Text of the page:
She was Jewish, so was I. We wound up in a tussle on her parents' sunken living room floor, right after school. What was I doing there? Planning a Jewish Youth retreat? Teaming up for a PSAT practice exam? (she was stronger in math; i excelled in verbal, at least up until the day it became necessary to put my money where my mouth was and i came up even, like steven.) I don't remember what started it, but it ended up with some deep french dipping, typical of any one-on-one unchaperoned social activity with a member of the opposite sex during my high school years. Fifteen minutes longer and I would have come, right inside my Dickies - the irony! - regardless of what I held in my hands, or in my mouth, but I stopped abruptly with at least six minutes to spare.

I wanted to hang in there, regardless of the inevitably humiliating outcome that I'd surely cover up with feigned exhaustion and the long tails of my rugby shirt. I had a lot riding on this, with regards to novelty. Her breasts were full, her waist was small, her brain was weird and powerful, her skin was the color of the diaspora, traumatically pale. And she possessed the kind of unbridled libido that was the unmistakable product of too many nights dedicated to college preparation and too many weekend days spent Israeli Dancing at the International Foods Festival with other gender-neutral teens. It was very exciting and I was really looking forward to prematurely ejaculating against the inside of my zipper. But, like I said, I stopped.

To be accurate, she stopped me, unintentionally, just as she tried to segue from kissing/grinding to something like an intimate celebration of "Ass Appreciation Day". I was lying face-down on the carpet, breathing in the sour aroma of twelve year-old spilled Cheerios dust and an entire nuclear family of natural foot secretions, and praying to God to keep my sperms inside me for just a few more minutes, at least until I saw her in a bra. (this is an inappropriate thing to pray for and 99% of the time the prayer isn't granted. God is such a genius!) She climbed atop me, lightly pinching her knees into my ribs, and reached behind her own back to grab a handful of my ass. I was shocked, but piqued, until she announced, to no one in particular (as we were alone), "Look at this tush! What a tush!!" In that instant, all of the blood drained from my face and penis and I scrambled out from beneath her, searching the room for a Kaplan study guide and a number two pencil.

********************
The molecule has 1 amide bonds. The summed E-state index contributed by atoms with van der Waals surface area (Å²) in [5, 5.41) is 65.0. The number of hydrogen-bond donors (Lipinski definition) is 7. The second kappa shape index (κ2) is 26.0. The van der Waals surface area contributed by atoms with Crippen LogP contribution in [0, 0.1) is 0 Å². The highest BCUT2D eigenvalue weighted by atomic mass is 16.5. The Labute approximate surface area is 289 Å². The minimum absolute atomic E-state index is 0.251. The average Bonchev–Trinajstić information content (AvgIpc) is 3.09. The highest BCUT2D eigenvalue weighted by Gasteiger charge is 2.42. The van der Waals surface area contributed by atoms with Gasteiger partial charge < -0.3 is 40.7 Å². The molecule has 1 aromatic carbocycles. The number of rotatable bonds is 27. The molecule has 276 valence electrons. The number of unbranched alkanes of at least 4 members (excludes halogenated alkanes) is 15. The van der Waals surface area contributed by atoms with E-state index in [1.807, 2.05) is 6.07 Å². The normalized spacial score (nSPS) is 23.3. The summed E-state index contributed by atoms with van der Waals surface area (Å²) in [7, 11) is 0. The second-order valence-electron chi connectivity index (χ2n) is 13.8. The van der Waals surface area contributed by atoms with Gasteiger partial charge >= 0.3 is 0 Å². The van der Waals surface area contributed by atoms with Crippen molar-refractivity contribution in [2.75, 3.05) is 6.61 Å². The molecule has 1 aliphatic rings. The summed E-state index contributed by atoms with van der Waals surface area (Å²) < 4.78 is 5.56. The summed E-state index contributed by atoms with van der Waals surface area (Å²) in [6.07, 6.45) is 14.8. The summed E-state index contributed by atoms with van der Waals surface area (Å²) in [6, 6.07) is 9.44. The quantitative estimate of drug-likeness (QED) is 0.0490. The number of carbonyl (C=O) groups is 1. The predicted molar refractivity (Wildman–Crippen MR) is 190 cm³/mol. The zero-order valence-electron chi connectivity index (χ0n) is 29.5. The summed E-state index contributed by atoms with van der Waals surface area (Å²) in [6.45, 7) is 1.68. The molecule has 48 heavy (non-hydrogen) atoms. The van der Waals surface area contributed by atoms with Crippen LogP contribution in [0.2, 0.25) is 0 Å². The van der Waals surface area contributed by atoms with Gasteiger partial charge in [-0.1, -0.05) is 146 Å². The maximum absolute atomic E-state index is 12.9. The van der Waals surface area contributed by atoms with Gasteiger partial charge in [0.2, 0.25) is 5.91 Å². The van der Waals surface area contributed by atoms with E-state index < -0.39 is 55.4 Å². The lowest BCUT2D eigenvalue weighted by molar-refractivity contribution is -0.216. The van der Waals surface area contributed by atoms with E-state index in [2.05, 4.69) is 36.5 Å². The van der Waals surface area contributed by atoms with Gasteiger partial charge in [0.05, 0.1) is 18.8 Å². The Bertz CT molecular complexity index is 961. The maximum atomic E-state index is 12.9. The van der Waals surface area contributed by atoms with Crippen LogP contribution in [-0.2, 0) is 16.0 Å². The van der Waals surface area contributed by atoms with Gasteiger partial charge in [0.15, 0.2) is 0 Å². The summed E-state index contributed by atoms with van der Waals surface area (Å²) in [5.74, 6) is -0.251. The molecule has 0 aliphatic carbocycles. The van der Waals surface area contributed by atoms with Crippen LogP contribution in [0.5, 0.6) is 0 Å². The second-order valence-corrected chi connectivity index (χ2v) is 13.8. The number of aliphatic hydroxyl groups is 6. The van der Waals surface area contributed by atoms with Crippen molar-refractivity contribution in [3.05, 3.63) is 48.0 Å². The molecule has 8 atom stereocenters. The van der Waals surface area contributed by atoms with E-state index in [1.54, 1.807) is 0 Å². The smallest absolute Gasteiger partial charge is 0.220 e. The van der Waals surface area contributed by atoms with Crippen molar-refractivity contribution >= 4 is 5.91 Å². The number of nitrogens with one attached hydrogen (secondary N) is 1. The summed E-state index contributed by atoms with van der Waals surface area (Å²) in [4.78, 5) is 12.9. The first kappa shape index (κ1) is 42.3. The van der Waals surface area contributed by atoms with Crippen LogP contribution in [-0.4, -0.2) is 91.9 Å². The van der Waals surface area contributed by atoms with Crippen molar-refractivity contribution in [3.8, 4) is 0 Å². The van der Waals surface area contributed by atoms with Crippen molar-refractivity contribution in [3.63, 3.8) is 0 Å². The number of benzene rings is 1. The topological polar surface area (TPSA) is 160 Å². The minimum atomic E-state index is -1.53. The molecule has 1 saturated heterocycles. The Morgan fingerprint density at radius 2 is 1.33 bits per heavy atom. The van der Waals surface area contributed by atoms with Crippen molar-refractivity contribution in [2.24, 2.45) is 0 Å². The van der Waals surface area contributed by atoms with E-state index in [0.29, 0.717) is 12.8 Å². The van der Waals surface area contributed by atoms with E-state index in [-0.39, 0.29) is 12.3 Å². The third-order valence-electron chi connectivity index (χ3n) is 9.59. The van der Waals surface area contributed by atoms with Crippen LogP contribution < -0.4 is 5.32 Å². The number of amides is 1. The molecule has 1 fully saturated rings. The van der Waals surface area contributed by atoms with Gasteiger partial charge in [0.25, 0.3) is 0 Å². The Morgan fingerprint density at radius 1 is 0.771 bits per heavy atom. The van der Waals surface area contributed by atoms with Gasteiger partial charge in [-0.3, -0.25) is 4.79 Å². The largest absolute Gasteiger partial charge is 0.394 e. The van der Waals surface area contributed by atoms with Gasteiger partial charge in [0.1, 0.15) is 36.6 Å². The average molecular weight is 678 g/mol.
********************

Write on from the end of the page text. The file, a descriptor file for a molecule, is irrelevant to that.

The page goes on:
As a man - particularly, as a Jewish man - the word "tush" is inextricably linked to family, and to childhood. (i'm not sure what catholics call their children's behinds. "sweet rolls"? "pin cushions"? "angel cheeks"?) When I fell down, I fell on my tush. When I misbehaved, I would be threatened with a swat across my tush. When I was having sex with my camp counselor, it was always in the tush.

Which is why, in the throes of petting, hearing the word "tush" invoked effectively grabbed me by the scruff of my neck and hurled me back into childhood, and the perpetual state of shame I endured throughout. Back to a time long before tongue-kissing and boners, when salacious thoughts were punished with bars of soap and bed without dinner and "The Dinner & Marie Show". With my ass gathered up in her hand, I felt tiny and ridiculous and disobedient. I wanted to shrink away from her. The whole experience jolted in me the same sense-memory that grown-up shame addicts experience when they wet themselves in public. (warm, then very, very cold and uncomfortable.) I drove home, tail between my legs, my tush stinging from the grip of phantom Jewess fingers.